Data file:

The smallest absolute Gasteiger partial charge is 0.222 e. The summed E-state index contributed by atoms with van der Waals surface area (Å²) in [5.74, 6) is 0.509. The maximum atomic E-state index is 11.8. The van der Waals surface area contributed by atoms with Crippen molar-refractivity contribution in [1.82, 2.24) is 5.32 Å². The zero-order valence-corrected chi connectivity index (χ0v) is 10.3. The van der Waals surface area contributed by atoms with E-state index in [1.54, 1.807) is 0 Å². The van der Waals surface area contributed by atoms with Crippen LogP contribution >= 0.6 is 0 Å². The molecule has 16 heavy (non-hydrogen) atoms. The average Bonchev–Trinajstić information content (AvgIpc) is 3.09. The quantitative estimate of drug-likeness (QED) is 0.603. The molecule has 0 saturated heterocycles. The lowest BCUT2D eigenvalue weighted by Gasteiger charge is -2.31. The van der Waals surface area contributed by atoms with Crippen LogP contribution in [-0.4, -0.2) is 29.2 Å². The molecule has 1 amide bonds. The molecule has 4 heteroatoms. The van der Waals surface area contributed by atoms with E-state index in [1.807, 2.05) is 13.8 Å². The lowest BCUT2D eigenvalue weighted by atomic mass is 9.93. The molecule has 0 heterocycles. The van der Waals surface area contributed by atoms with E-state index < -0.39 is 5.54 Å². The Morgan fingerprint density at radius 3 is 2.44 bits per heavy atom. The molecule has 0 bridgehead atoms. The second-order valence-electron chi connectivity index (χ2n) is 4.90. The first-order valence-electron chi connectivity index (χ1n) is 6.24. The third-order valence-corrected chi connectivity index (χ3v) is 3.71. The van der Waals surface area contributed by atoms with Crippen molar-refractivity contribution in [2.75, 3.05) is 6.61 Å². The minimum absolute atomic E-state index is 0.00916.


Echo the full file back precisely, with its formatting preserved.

The smallest absolute Gasteiger partial charge is 0.222 e. The summed E-state index contributed by atoms with van der Waals surface area (Å²) in [5.74, 6) is 0.509. The maximum atomic E-state index is 11.8. The van der Waals surface area contributed by atoms with Crippen molar-refractivity contribution in [1.82, 2.24) is 5.32 Å². The zero-order valence-corrected chi connectivity index (χ0v) is 10.3. The van der Waals surface area contributed by atoms with E-state index in [1.54, 1.807) is 0 Å². The van der Waals surface area contributed by atoms with Crippen LogP contribution >= 0.6 is 0 Å². The molecule has 16 heavy (non-hydrogen) atoms. The average Bonchev–Trinajstić information content (AvgIpc) is 3.09. The quantitative estimate of drug-likeness (QED) is 0.603. The molecule has 0 saturated heterocycles. The lowest BCUT2D eigenvalue weighted by Gasteiger charge is -2.31. The van der Waals surface area contributed by atoms with Crippen LogP contribution in [-0.4, -0.2) is 29.2 Å². The molecule has 1 amide bonds. The molecule has 4 heteroatoms. The van der Waals surface area contributed by atoms with E-state index in [1.807, 2.05) is 13.8 Å². The lowest BCUT2D eigenvalue weighted by atomic mass is 9.93. The molecule has 0 heterocycles. The van der Waals surface area contributed by atoms with E-state index < -0.39 is 5.54 Å². The Morgan fingerprint density at radius 3 is 2.44 bits per heavy atom. The molecule has 0 bridgehead atoms. The second-order valence-electron chi connectivity index (χ2n) is 4.90. The first-order valence-electron chi connectivity index (χ1n) is 6.24. The third-order valence-corrected chi connectivity index (χ3v) is 3.71. The van der Waals surface area contributed by atoms with Crippen molar-refractivity contribution in [2.75, 3.05) is 6.61 Å². The minimum absolute atomic E-state index is 0.00916.